"A rich, sophisticated, and original social history. It contributes to our knowledge and understanding of German history in a period whose social aspects have long been neglected by scholars. It also makes a significant contribution to Jewish history and to women’s history."—Mary Nolan, New York University
"This impressive study tells us much that is interesting about the salons, while illuminating the whole period of which they were a part."—New York Review of Books
"An interesting and amusing book about this era."—Jerusalem Post
"For the first time a serious attempt is made to ascertain precisely why the salons came to exist at this time; why in Berlin; who frequented them; and for what reasons."—Journal of Jewish Studies
"The book represents an important contribution on a subject that possesses intrinsic interest to student of both history and literature. It goes beyond its predecessors."—Choice,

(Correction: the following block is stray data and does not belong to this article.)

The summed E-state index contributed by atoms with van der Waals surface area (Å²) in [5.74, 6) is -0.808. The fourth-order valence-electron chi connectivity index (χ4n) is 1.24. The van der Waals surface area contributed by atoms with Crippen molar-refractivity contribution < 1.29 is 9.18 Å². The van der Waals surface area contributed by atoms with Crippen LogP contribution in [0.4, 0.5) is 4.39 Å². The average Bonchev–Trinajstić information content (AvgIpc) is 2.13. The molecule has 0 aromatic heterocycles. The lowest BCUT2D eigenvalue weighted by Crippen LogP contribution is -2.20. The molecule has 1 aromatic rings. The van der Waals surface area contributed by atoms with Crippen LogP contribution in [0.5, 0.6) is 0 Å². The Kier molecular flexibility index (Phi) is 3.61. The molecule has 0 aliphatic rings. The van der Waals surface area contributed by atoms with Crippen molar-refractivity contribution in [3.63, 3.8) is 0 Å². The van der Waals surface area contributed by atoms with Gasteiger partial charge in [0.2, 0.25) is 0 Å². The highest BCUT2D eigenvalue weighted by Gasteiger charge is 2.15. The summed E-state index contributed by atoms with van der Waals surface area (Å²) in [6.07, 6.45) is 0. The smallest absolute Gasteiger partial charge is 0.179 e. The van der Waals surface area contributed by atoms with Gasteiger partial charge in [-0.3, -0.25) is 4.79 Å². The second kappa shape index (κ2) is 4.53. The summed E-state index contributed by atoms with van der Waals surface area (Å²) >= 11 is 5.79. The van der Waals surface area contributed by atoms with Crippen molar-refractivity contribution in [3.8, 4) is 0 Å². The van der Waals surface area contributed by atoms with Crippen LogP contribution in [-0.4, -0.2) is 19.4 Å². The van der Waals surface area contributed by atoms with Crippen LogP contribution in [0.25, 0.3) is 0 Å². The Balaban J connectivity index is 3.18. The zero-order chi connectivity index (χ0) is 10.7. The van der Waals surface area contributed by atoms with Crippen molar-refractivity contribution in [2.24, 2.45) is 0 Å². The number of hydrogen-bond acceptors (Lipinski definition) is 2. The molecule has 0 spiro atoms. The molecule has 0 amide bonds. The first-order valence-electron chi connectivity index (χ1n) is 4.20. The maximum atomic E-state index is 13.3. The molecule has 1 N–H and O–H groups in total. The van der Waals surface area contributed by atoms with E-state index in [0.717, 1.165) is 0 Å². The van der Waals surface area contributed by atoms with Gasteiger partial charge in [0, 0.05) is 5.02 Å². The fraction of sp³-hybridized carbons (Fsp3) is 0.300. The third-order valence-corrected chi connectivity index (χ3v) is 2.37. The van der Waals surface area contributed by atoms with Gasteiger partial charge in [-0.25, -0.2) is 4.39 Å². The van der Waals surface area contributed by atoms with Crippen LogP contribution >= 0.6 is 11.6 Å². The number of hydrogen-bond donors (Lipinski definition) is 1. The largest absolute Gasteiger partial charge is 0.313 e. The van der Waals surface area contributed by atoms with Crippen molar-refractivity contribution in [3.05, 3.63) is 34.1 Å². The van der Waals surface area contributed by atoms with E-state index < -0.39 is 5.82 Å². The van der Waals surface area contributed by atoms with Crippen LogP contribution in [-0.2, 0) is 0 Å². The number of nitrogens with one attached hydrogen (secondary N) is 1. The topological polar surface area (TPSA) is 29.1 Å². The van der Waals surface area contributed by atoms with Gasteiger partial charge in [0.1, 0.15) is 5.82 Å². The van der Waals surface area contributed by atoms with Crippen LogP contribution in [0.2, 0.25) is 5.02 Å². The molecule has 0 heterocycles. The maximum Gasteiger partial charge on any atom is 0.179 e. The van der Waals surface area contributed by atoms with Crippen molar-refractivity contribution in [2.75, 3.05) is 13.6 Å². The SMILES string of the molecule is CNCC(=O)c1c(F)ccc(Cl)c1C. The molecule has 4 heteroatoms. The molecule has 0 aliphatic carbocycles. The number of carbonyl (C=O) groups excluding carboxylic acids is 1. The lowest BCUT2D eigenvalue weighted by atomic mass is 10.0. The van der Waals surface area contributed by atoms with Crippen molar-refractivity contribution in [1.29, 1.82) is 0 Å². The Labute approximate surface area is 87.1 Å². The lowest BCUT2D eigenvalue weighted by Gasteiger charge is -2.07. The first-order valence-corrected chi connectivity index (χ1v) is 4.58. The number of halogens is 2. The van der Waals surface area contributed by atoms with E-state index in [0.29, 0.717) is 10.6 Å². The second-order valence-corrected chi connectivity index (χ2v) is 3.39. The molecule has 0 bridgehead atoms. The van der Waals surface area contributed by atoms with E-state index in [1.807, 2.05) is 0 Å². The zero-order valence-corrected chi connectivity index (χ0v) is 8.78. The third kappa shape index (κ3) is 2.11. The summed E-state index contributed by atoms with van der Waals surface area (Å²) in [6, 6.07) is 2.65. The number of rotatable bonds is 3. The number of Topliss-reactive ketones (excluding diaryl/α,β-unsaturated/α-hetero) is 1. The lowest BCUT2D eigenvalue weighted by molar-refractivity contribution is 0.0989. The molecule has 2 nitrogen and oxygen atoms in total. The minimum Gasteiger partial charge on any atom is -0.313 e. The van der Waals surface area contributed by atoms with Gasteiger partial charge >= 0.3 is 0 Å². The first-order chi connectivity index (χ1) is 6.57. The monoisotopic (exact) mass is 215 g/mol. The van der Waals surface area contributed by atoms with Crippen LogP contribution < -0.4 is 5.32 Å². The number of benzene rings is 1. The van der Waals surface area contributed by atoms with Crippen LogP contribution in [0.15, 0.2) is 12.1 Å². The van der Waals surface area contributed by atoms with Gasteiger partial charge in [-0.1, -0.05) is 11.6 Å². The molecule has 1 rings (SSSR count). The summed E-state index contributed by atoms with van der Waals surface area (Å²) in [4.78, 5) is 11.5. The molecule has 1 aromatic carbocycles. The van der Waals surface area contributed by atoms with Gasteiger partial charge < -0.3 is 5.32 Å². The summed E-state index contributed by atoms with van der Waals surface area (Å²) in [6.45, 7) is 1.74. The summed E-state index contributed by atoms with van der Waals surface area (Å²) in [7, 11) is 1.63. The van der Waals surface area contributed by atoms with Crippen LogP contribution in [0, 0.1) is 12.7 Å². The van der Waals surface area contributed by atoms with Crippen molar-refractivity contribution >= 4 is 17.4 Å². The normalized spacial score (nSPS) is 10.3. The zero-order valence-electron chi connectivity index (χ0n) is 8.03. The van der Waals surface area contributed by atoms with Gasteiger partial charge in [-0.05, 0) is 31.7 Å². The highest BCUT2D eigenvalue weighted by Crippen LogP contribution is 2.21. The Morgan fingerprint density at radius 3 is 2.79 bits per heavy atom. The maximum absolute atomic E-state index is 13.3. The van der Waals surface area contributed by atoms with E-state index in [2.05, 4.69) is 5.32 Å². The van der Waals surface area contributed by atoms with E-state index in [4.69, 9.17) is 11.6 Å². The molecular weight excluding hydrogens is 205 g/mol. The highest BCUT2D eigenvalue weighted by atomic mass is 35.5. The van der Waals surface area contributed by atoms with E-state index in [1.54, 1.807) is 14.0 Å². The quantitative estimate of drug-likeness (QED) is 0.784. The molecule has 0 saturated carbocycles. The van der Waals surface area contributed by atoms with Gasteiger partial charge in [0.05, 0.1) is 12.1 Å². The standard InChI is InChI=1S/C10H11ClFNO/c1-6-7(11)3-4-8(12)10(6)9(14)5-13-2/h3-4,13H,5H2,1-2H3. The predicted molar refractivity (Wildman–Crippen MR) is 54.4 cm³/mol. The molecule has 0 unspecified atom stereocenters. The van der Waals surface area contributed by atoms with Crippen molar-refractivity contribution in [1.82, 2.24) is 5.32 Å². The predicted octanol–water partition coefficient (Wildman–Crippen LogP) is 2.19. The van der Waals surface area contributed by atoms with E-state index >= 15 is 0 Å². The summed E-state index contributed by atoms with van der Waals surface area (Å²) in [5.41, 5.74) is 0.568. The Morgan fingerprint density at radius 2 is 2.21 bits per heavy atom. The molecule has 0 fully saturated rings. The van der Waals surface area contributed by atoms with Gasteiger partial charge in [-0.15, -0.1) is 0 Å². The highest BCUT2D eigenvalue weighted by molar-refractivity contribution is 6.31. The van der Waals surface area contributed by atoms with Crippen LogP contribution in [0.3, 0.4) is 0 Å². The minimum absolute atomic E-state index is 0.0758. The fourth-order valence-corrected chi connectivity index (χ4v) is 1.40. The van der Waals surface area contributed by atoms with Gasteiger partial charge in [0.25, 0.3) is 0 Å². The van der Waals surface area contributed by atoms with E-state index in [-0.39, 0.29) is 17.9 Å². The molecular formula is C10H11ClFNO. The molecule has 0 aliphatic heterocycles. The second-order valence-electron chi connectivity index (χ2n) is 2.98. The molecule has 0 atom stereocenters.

"An enlivening study of the era of the ’Enlightenment’ when in Germany, Jewish cultural emancipation was proceeding apace despite continuing legal and social humiliations. . . . Its special appeal is to cover a neglected area of women’s emancipation, that has been both regretted and admired, since the role the salonieres carved out for themselves, was so precarious and transitory. . . . It brings to the fore the neglected social history of an otherwise well-charted period."—Jewish Book News and Reviews
During the quarter century between 1780 and 1806, Berlin’s courtly and intellectual elites gathered in the homes of a few wealthy, cultivated Jewish women to discuss the events of the day. Princes, nobles, upwardly mobile writers, actors, and beautiful Jewish women flocked to the salons of Rahel Varnhagen, Henriette Herz, and Dorothea von Courland, creating both a new cultural institution and an example of social mixing unprecedented in the German past.
Deborah Hertz is Professor of European history and Herman Wouk Chair in Modern Jewish Studies, University of California at San Diego.
Series: Modern Jewish History
6 x 9, 326 pages, 25 black and white illustrations